I was a command post type at Clark. I hate to date myself but it was MATS when I first went to Clark, becoming MAC while I was there 1965 to 1967.
Due to a very high theft rate at Clark the security police had horse-back patrols. A young SP was on the far side of the runway, felt the need to relieve himself and proceeded to urinate in a bush. A a bird flew out of the bush to avoid the 'rain' and spooked his horse, which took off and ran onto the runway just as a C-141 was landing. The horse just missed the nose gear and was struck by the pilot's side main gear housing, pealing it back about three quarters of the way.
The aircraft left parts of the horse for many many feet down the runway. The pilot finally made it to the command post. He was as white as a sheet and leaned his arm on the counter and in the best air force jargon asked "Where did that f@#k'n horse come from?"
They ended up having to fly the aircraft back to Marietta GA, gear down. Thank God no one was hurt. Had the aircraft hit the horse with the nose wheel the landing gear probably would have collapsed.
When they first started flying the line with C-141's they had many brake problems. After working out the bugs it turned into a fine aircraft, a real "work horse", (no pun intended).
The following email arrived on May 16th, 2006
I am a former 60551 (Air Cargo Specialist) (USAF 1965- '69) who has recently discovered your wonderful website. I've been poking around for a couple of days now, and have quickly realized I'm going to be a while taking it all in. This is quite an impressive project you've put together. I'm sure I'll enjoy exploring it as much as I did my small part in the history of the C-141. I posted a message to the recent story about the retirement of the Hanoi Taxi in the May 8 edition of the Military.com newsletter. It explains some of my feelings about the Starlifter.
So far, my favorite story on your website is the one in Tall Tales about the C-141 hitting the horse. I was at Clark Air Base the night it happened. In fact, I was wondering if there is any way you can put me in touch with Msgt Del Laughery, who wrote that story. It appears that we were squadron mates and may have some memories to share. Also, I would like to clarify something about his story.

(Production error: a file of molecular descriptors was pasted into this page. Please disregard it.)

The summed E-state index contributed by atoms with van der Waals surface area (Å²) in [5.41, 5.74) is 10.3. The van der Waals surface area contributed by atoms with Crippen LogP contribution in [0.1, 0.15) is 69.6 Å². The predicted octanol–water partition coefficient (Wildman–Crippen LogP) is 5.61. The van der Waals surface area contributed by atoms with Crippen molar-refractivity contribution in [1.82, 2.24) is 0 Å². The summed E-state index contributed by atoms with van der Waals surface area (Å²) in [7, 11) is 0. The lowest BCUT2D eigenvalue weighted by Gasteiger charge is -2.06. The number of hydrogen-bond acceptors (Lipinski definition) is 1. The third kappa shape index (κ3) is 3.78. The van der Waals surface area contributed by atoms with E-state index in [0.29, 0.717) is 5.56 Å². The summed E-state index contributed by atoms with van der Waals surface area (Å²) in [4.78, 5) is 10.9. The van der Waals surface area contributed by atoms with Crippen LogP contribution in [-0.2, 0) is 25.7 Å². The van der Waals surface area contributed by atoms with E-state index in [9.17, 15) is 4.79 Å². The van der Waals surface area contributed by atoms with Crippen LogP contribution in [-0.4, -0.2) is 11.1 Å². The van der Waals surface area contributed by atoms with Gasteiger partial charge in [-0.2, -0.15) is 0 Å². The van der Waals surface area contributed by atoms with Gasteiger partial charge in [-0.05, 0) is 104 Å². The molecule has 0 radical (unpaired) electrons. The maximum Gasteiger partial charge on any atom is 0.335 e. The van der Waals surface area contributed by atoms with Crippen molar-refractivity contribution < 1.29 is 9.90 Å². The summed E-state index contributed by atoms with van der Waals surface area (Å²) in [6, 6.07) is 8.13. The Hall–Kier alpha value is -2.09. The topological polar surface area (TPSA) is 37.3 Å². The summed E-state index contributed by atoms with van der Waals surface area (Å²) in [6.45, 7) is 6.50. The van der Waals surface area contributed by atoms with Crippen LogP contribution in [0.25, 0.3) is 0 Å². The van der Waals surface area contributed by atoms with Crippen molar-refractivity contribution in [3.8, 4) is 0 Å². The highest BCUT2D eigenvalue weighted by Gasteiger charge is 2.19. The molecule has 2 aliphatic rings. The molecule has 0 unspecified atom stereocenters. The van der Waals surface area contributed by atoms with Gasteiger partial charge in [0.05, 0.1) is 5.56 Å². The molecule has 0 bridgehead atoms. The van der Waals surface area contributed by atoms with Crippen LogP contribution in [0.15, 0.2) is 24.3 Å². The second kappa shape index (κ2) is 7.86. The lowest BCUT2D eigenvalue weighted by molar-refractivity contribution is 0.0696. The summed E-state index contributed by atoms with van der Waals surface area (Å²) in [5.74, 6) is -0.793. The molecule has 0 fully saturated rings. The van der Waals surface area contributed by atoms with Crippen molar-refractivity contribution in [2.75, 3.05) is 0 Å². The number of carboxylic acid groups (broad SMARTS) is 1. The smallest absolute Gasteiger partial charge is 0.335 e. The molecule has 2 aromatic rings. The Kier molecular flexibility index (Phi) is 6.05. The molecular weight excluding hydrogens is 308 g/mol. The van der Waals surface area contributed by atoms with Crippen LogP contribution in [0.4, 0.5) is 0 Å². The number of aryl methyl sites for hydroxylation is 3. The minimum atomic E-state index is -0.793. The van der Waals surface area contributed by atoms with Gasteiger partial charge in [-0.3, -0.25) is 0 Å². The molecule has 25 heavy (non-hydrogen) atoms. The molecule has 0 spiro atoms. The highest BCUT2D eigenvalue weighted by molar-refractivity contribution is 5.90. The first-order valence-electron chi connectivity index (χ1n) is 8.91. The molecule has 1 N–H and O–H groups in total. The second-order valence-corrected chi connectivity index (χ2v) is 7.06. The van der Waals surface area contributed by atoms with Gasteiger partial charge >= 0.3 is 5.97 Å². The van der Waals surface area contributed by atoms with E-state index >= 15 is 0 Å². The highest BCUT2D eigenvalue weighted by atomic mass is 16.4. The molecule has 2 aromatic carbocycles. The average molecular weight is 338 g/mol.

He said the aircraft flew back to Georgia with the gear down because of the damage, but I worked in-bound cargo in those days (Dec. 1966), and remember receiving a new landing gear door for that aircraft. It may be that the damage was so great the new door could not be attached, so maybe Sgt. Laughery could elaborate. I also remember going out after sun up to look at the aircraft and getting a little nauseated. The landing gear was pretty torn up, and there was horse flesh, bone and hair hanging from it. Rather sickening, really.
Whatever help you can offer to get me in touch with Sgt. Laughery would be most
In February of 2007 I got the following additional information about the ferry flight of the damaged a/c from Clark back to the US from Ed Diemer, who was the Navigator on that flight:
The C141A that struck the horse at Clark was flown back to the states with the gear down. The aircraft was ferried back by "island hopping" (Clark, Guam, Honolulu). I was the navigator on the Travis-based 86th MAS aircrew that flew the leg into Hickam AFB (actually land at Honolulu International and taxi to Hickam). Ironically, the patch of the 86th features a centaur, a Greek mythological creature that is half man and half horse.
Although I cannot recall the tail number, I do not believe either the crew or aircraft involved in the Clark incident was Travis-based.
The Maintenance people at Clark removed the damaged material from the left side gear pod all the way down to the side of the fuselage. The pod is a fairing and not really structural. Although a landing gear door (and probably other parts for contingency) may have been ordered for the aircraft, it was not installed on the damaged aircraft - there was nothing to attach the gear door to. With most of the pod removed, about all that remained was the landing gear components. The remaining gear looked spindly and out of place surrounded by all the openness. The aircraft was flown back with the (ground) gear-lock pins safety-wired in place. It seems to me that the auxiliary power unit (a gas turbine driven generator) was located in the left main gear pod-I do not recall if any of it might still have been in place.
With the gear down and locked, the C141A had to be flown at less than the "gear-down, do not exceed" airspeed. Flight planning, particularly of the fuel load, was a challenge. There was nothing close to our gear-down with part of the structure missing cruise condition in the Lockheed performance charts! The fuel load was based on a SWAG with more fuel reserve than carried on normal flights. The flight was flown with only essential crew (no space-available passengers) and fuel. The gross weight was considerably less than normal.
The flight to Honolulu was flown at approximately 19-thousand feet. That allowed flying the aircraft pressurized but with a lower pressure differential than when flown at the normal thirty-something thousand foot flight levels. There had been some concern about whether the aircraft integrity would allow pressurized flight. Our leg was not the first one flown after the incident; it had already flown several similar flight profiles without problems. The legs were flown during daylight; weather was never an issue on our leg of the return flights.